the 6th, Grant ordered McPherson: Move one of your divisions to Rocky Springs to-morrow, leaving the other to occupy from your present headqun in the advance, followed closely by Crocker. They marched to Rocky Springs, about ten miles distant, where they remained in camp till the 9th. On the 8th, Grant's headquarters were removed to Rocky Springs. After making his demonstration against Haine's bluff, Sherman had lestation, on Southern railroad. This estimate was incorrect. Rocky Springs is full twenty-five miles from Edward's station. All looks wellHankinson's ferry began, McPherson's corps had the left, on the Rocky Springs road, nearest Black river; McClernand kept to the right, and mog the ferries across the Big Black, against Pemberton. But, at Rocky Springs, Grant heard that the rebels were fortifying and concentrating er, the headquarters were removed to Cayuga, eight miles beyond Rocky Springs, and, in accordance with the plan already described, McPherson
occupying its former position on the Rappahannock, having recrossed the river without any loss in the movement. Not more than one-third of General Hooker's force was engaged. General Stoneman's operations have been a brilliant success. A part of his force advanced to within two miles of Richmond, and the enemy's communication has been cut in every direction. The Army of the Potomac will very soon resume offensive operations. General Grant to General Halleck.—(Cipher telegram) Rocky Springs, Miss., May 8, 1863. Our advance is fifteen miles from Edward's station, on Southern railroad. All looks well. Port Hudson is evidently evacuated, except by a small garrison and their heavy artillery. General Grant to General Halleck.—(Cipher telegram.) Cayuga, Miss., May 11, 1863. My forces will be this evening as far advanced towards Jackson as Fourteen-mile creek, the left near Black river, and extending in a line as nearly east and west as they can get without bringing on a b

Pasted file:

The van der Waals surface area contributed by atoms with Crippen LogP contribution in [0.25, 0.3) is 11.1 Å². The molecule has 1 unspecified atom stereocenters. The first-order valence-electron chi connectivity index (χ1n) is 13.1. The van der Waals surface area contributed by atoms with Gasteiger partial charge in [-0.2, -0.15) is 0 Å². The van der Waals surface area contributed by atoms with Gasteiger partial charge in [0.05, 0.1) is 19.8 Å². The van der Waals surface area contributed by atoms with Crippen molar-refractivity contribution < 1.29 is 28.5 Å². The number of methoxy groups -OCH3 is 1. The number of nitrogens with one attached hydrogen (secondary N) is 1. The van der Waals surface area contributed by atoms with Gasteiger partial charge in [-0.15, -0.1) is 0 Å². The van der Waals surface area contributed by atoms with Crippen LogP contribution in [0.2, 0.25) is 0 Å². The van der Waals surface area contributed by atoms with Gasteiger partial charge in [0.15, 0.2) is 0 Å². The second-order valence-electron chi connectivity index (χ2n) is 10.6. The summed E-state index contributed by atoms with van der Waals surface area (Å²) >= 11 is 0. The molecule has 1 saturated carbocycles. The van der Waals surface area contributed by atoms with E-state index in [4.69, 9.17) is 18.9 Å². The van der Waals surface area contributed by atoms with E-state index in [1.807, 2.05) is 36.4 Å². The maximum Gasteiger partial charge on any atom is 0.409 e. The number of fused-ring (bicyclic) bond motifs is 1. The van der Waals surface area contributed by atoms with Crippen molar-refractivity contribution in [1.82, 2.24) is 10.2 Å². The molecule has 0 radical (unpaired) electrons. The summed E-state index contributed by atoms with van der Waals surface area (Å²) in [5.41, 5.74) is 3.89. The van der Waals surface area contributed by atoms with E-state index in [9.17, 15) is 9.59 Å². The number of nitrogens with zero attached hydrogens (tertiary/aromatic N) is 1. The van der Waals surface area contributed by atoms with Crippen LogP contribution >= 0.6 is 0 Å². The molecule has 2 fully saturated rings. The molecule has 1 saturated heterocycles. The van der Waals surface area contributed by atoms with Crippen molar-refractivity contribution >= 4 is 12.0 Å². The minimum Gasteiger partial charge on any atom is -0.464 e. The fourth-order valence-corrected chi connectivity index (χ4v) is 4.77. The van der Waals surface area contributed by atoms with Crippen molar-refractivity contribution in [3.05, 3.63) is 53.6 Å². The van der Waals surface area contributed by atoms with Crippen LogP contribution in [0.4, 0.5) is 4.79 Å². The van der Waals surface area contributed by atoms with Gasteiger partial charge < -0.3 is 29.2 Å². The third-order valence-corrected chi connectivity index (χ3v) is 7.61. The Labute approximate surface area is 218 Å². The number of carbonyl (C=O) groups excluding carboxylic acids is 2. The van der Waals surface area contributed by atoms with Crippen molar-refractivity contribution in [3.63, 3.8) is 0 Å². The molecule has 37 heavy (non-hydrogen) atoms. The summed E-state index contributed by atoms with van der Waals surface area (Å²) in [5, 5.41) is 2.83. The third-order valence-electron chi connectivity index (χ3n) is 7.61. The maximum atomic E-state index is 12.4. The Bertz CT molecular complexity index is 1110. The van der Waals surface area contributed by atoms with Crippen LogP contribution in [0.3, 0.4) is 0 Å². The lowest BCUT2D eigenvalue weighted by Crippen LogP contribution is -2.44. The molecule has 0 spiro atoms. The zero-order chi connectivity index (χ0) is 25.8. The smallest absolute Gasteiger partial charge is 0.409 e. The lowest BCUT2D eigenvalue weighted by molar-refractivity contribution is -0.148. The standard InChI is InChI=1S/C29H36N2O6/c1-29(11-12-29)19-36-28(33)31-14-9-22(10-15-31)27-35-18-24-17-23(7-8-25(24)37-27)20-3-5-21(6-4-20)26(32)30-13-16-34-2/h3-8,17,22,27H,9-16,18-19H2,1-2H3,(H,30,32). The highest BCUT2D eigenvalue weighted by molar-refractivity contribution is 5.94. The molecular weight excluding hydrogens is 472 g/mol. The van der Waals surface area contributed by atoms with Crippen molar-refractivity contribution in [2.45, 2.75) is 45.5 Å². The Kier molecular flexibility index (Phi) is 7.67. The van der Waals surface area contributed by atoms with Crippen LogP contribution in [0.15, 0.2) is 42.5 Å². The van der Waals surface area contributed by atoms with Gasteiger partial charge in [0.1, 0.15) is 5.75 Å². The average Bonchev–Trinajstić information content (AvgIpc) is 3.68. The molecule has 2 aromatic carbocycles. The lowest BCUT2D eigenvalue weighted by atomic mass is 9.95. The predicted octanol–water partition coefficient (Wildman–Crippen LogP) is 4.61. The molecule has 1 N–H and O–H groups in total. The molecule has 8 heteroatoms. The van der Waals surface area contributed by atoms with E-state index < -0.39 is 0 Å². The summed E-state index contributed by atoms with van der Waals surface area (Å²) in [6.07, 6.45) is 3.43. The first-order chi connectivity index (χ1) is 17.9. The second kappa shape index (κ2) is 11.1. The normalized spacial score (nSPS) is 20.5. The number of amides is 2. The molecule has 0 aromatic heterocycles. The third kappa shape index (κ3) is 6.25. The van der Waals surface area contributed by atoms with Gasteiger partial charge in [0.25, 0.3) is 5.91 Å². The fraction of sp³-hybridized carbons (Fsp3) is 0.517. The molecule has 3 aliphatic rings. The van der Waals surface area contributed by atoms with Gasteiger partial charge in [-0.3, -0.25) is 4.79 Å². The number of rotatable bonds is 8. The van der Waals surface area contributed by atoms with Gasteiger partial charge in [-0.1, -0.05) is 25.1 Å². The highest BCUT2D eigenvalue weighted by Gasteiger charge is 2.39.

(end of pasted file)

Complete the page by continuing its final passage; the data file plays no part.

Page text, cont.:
5, 322, 324-326; insubordination of, 351; issues offensive orders, 362; com-plaints of Sherman and McPherson, 362; relieved entirely from command, 363; mischievous behavior and career, 363, 364. McPHERSON, General James B., at Fort Donelson, i., 39; at Shiloh, 81; at Corinth, 115-117; in command of Seventeenth corps, 161; at Lake Providence 167; at Yazoo pass, 171; movement below Vicksburg 198; crosses the Mississippi, 206; battle of Port Gibson, 208; pursuit of enemy, 210; advance to Rocky Springs, 227; battle of Raymond, 236; advance towards Jackson, 240, 243; at battle of Jackson, 244, 216, 247; at battle of Champion's hill, 260, 268 269; in command of department of Tennessee, II., 18; with Sherman in Georgia, 533-540; death of, 541. Meade General George G., in command of army of Potomac, II., 6; magnanimity of, 15; in the Wilderness, 100-120; at Spottsylvania, 139; Grant's opinion of 186; at Cold Harbor, 296; crossing James river, 351; in command before Petersburg, 363, 365;